Re 1k 10uF
between the collector and emitter
called the base that controls the
current flow through the transistor.
A gap so small that it took nearly
six years between 1948 and 1953
to perfect the first reliable commercial transistor: the CK722.
logic. In the NPN configuration, a logic HIGH turns
on the transistor. In the
PNP version, a logic LOW
turns on the transistor.
Make sure you adjust
A history note. When I
was a tyke and new to
transistors — having cut
my teeth on voltage-controlled vacuum tubes — I heard about this back-to-back diode transistor analogy — and
tried to build one myself using 1N34A
diodes. Guess what? Didn’t work.
The secret to the transistor’s
transconductance is the tiny gap
If your application is for logic
switching, all you need to do is
exchange the emitter and collector in
your design so that the forward/reverse
bias rule is maintained, as shown in the
two bottom circuits. The catch is, when
you change sexes, you also change
Q. I wish to convert the 6. 3
VAC heater voltage in my
EICO HF- 32 tube amplifier from
AC to DC. I started with a full-wave bridge rectifier (no center-tap) of the power transformer,
then connected two 1,000 uF caps in
parallel for filtering. I stopped at this
point to take some measurements,
which was approximately 9. 5 volts
DC with 2 mV AC ripple with no load.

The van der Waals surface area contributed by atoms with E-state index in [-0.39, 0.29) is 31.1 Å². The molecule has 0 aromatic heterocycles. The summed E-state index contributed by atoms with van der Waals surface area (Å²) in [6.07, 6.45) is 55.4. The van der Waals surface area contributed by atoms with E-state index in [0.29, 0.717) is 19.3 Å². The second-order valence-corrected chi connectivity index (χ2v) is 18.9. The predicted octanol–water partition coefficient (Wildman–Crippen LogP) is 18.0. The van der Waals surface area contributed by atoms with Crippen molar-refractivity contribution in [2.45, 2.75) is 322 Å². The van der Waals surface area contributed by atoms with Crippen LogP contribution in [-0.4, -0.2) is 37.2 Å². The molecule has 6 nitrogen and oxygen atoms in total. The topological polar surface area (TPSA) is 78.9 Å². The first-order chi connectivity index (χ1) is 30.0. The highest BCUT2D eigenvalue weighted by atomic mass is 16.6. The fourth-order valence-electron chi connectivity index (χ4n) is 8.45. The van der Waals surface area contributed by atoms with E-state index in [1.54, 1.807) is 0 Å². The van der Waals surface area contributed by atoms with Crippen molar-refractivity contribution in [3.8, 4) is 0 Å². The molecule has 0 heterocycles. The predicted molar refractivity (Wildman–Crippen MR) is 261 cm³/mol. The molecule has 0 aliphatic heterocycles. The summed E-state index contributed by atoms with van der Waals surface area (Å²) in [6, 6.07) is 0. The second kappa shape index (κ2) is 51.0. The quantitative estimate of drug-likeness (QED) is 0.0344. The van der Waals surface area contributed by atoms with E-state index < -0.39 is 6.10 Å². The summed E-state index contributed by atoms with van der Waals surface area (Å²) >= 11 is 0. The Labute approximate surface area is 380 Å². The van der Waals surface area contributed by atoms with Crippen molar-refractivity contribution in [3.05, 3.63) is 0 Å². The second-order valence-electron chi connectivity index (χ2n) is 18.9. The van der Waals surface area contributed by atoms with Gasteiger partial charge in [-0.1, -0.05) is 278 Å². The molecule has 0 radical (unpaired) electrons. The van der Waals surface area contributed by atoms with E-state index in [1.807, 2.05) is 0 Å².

This is fine and good and agrees
with theory. But when I connected the
heaters, the voltage dropped to 5. 3
volts DC and the ripple increased to 2
volts AC! I can understand the DC
drop of an unregulated supply, but
I’m baffled as to the ripple increase. If
anything, it should decrease! Any
ideas on the ripple increase?
— John Agugliaro, CET
NUTS & VOLTS
Circle #88 on the Reader Service Card.
A. Sorry, but you have it backwards.
The more current you draw, the
greater the ripple. How come? When
AC voltage is full-wave rectified, you get
a bunch of peaks with very deep valleys — think the Grand Tetons (Figure
3). When you place a capacitor across
this ripple, it charges to the peak voltage, then discharges in the valley. The
discharge rate of the capacitor is proportional to the load resistance; i.e., the
output current. The more current you
draw, the faster the filter cap discharges
— and the greater the ripple.
For one volt of ripple at one amp
you need 8,300 uF. For example, one
volt of ripple at 500 mA is 8,300/2 or
4,150 uF. To reduce the ripple to 10
mV at 3. 5 amps, you need 2.9F (yes,
farads!). As you can see, your 2,000
uF cap combo is a pathetic attempt
at filtering the DC. One solution is to
use a supercap. But they are rated at
just 2.5 volts, which means you’ll